London Police Lack Records of Facial Recognition TestsMetropolitan Police Service Shared Seven Facial Recognition Images With Private Developer
London's Metropolitan Police Service now says it shared seven images with a private developer during tests of facial recognition technology for crime prevention in the city's King's Cross section. There are, however, no records related to the outcome of those tests as part of the pilot program, authorities write in a letter to Mayor Sadiq Aman Khan.
There also is no record of whether the facial recognition technology used within the King's Cross section of London produced a match with seven images that were provided, the letter notes. And it's not clear whether any official action was taken based on the results, although it seems unlikely, according to the letter.
These new update comes more than a month after Khan's office announced that the city's police service had shared some images with the private developer of a 67-acre section of King's Cross. Since the story first broke, the use of facial recognition technology in this part of London has stirred an outcry over personal privacy in public spaces (see: Facial Recognition Use in UK Continues to Stir Controversy).
While much of the King's Cross development is privately owned, most of it is open and accessible to the public. All use of facial recognition technology within the development has now been discontinued, authorities say.
Argent, the developer behind the King's Cross Central Limited Partnership, had been using facial recognition technology within two cameras that were part of the neighborhood's CCTV system in order to scan pedestrians near the King's Cross railway station as part of a crime prevention effort, according to reports in the Guardian.
As more information about the use of facial recognition technology in King's Cross became available, the Metropolitan Police Service admitted that it had developed a partnership with Argent that included help with tests programs of the technology. That relationship, however, ended in March 2018, and the pilot program stopped then, according to the BBC.
Use of Images
In the letter to the mayor, the Metropolitan Police Service says that the department's Camden Borough provided King's Cross Estate Services with files containing images and reference numbers of people who had either been arrested by police and charged with a crime, or issued a formal warning.
The letter adds that the names and other personal information of these people were not shared. The images were taken from three police databases: The Central Registration and Identification Scheme, the Police National Computer and the Custody Imaging System.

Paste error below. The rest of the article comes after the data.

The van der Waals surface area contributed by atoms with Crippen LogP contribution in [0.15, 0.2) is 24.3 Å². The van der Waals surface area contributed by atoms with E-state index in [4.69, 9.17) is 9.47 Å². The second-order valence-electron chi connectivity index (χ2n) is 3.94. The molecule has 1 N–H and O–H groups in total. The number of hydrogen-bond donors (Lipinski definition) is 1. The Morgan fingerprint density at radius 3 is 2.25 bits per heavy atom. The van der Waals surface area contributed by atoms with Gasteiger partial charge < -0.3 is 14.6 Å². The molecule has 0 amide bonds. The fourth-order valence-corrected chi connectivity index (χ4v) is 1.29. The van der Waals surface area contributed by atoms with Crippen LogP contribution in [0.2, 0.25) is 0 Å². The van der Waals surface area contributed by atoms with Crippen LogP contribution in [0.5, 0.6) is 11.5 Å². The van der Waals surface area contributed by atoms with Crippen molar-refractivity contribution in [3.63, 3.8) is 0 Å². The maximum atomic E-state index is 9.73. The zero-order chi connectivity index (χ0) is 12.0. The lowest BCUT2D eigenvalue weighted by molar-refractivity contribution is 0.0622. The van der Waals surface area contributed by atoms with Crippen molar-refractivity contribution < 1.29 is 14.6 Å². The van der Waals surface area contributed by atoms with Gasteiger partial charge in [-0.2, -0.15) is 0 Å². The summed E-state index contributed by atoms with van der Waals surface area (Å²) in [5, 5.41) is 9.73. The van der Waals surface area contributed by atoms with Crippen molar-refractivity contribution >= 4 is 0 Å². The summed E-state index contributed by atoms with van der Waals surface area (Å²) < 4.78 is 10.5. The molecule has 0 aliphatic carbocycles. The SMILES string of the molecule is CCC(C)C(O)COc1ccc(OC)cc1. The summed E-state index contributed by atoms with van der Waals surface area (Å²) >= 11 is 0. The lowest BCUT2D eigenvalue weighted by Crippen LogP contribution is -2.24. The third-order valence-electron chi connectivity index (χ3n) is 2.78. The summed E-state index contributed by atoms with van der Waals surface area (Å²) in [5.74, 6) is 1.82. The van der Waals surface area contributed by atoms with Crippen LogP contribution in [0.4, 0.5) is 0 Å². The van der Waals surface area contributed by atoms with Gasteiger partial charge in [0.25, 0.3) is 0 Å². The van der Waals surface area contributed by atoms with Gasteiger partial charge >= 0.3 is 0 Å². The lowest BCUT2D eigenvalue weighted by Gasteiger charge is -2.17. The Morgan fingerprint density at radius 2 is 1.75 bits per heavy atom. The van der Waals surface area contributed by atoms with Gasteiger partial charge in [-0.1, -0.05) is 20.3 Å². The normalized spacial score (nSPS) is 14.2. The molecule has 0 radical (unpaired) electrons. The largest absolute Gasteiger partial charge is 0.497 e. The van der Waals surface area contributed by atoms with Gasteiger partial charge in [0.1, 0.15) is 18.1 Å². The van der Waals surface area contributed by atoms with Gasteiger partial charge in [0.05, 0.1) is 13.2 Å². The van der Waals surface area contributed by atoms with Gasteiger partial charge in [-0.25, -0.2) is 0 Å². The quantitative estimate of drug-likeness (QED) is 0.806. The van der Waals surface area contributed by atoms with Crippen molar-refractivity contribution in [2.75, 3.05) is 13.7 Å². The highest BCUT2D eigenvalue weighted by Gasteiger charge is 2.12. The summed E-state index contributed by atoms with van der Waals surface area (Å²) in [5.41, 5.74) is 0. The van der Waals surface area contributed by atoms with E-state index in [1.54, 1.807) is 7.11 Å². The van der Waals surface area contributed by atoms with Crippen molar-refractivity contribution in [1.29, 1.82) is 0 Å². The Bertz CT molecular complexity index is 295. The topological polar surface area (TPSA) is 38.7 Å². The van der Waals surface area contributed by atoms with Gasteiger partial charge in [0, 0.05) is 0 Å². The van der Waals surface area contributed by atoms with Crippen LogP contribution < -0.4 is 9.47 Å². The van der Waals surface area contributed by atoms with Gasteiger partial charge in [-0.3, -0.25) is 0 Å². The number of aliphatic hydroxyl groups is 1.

"On each occasion, the images were shared to prevent crime, to protect vulnerable members of the community or to support the safety strategy," according to the letter.
The letter from the Metropolitan Police Service also shows that King's Cross Estate Services was using facial recognition technology developed by Japanese firm NEC. Previously, the developer had declined to say which company developed the facial recognition system used in King's Cross, according to the BBC.
The BBC also reported that police in other parts of the U.K. also have used NEC's technology for facial recognition.
Under the agreement between the police and the King's Cross developer, the facial recognition system was based on a "independent server," which could be accessed only by one authorized individual. This server was located in the CCTV control room at King's Cross Estate.
In the letter to the mayor, the Metropolitan Police Service notes that it's agreement with the developer stretched over two years from May 2016 and March 2018, and that a new agreement had been put into place in January of this year, although no images had been shared.
Sophie Linden, London's deputy mayor of policing and crime, added in her own letter to the Metropolitan Police Service that the department should not engage in agreements involving the use of facial recognition technology.
"Going forward, the MPS has written to all BCU commanders making it clear that there should be no local agreements on the use of live facial technology," Linden says.
Need for Regulation
Following the first reports of this use of facial recognition technology in King's Cross, the U.K. Information Commissioner's Office - Britain's chief privacy watchdog - launched an investigation into the developer's use of facial recognition technology. The ICO has the ability to suggest privacy violation fines under the European Union's General Data Protection Regulation.
The BBC previously reported that Britain's surveillance camera commissioner, who oversees the use of surveillance cameras within the country, is also investigating the use of facial recognition technology within King's Cross.
Outside of the U.K., the use of facial recognition technology by private firms and governments agencies is stirring controversy.
For instance, in India, privacy advocates have raised concerns about the increasing use of facial recognition technology deployed throughout airports to verify and authenticate passengers (see: Facial Recognition: Balancing Security vs. Privacy).
At a recent event in India, Kay Firth-Butterfield, who studies artificial intelligence for the World Economic Forum, says that governments need to carefully consider privacy issues as they consider using facial recognition technology to beef up security, according to a report by CNBC.
"When does use (of facial recognition technology) by the government amount to security compared to the invasion of our civil liberties?" she asks.